BRITISH farmers are selling lettuces and artichokes to the Italians, the farming equivalent of coals to Newcastle, and they are even selling cauliflowers and onions to the Dutch and Belgians, one of the toughest markets for vegetables in Europe.
There are big opportunities for British farmers and growers in competing with continental producers in growing vegetables such as courgettes and asparagus which used to be considered exotic in Britain, the Oxford Farming Conference was told yesterday by Michael Paske, a vegetable grower.
Mr Paske who farms 25 acres on his own account and another 400 acres under contract, has been successful in selling asparagus and artichokes in Britain and on the Continent.
'The market for lettuces increases dramatically in the Mediterranean area in August and September when many people are on holiday there,' he said. 'But this is a time when excessive heat and water shortages cut local vegetable supplies. We sent 300 tonnes of lettuces to Italy last year. Other British suppliers sent a lot more.'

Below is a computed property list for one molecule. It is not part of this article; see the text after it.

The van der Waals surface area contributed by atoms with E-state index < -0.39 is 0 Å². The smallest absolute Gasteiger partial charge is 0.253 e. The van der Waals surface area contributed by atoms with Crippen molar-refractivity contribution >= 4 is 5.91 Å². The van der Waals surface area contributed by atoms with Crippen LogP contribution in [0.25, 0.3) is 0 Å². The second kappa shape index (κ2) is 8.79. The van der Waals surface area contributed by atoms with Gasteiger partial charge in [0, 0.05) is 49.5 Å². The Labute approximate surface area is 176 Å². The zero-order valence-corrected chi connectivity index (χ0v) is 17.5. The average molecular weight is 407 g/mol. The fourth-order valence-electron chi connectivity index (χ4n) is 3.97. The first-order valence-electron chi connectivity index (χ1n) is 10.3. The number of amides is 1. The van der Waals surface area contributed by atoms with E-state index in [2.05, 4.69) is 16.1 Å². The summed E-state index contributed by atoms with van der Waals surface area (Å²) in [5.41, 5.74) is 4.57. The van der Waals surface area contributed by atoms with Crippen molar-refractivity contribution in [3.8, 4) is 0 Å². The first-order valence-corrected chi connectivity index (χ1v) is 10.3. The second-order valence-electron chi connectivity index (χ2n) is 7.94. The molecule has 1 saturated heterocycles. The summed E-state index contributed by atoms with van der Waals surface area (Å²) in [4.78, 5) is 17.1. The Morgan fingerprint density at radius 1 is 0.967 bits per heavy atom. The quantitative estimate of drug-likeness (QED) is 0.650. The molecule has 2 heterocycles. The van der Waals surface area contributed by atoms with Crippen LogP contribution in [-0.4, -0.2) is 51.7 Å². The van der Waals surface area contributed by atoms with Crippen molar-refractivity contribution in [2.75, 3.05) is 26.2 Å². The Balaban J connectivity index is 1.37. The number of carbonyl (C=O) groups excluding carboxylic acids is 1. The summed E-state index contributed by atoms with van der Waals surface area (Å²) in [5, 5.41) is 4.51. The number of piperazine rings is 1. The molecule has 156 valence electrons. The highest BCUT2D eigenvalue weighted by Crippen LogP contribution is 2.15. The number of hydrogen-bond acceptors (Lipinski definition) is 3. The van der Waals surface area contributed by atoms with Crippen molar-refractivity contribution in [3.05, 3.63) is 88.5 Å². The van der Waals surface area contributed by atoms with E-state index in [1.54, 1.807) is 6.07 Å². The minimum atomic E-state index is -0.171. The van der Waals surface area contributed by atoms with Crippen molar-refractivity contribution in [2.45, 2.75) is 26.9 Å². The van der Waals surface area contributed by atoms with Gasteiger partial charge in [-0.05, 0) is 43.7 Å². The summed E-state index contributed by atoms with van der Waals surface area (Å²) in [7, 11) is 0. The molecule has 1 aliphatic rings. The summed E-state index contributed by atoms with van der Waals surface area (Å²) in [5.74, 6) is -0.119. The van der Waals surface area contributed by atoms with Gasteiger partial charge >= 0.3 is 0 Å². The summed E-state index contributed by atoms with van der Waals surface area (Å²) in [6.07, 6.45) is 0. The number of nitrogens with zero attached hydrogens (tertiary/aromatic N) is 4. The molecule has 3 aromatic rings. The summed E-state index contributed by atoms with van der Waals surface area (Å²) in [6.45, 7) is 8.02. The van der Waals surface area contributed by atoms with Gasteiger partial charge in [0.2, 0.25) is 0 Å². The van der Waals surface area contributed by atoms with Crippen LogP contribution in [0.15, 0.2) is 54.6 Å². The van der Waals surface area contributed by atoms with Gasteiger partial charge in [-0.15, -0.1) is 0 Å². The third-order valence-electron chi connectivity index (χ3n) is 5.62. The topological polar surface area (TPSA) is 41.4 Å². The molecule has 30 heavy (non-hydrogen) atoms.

Mr Paske also sells cauliflowers and globe artichokes to Italy. There is a short period around Easter when it is warm in Britain but still cold in Italy and British cauliflowers have the advantage. But growing 'continental' vegetables for sale in Britain has been Mr Paske's most profitable line.
Britain imports hundreds of tonnes a week of courgettes, artichokes and asparagus from the Continent when these vegetables can be grown readily in England. During the height of the season courgettes remain unpicked on English farms while they are imported from the Continent.
Mr Paske said the problem was that British farmers were often not working on a large enough scale. Also a large portion of the crop might be wasted because British supermarkets specify size and quality strictly. When asparagus was first sold in Britain, supermarkets thought customers only wanted large shoots which can be coarse. They have found customers value thinner shoots as well.
Exports to the Continent can be more profitable, or be sold at a lower price, because buyers there are prepared to take a wider range of size and to accept innocent blemishes on fruit and vegetables.
Food is a significant contributor to Britain's trade gap. In 1991 the UK current account deficit was pounds 5.8bn; the deficit on food and drink was pounds 5.5bn, equivalent to 92 per cent of the total gap. More than half this deficit is produced by countries in northern Europe with a climate similar to Britain.Reuse content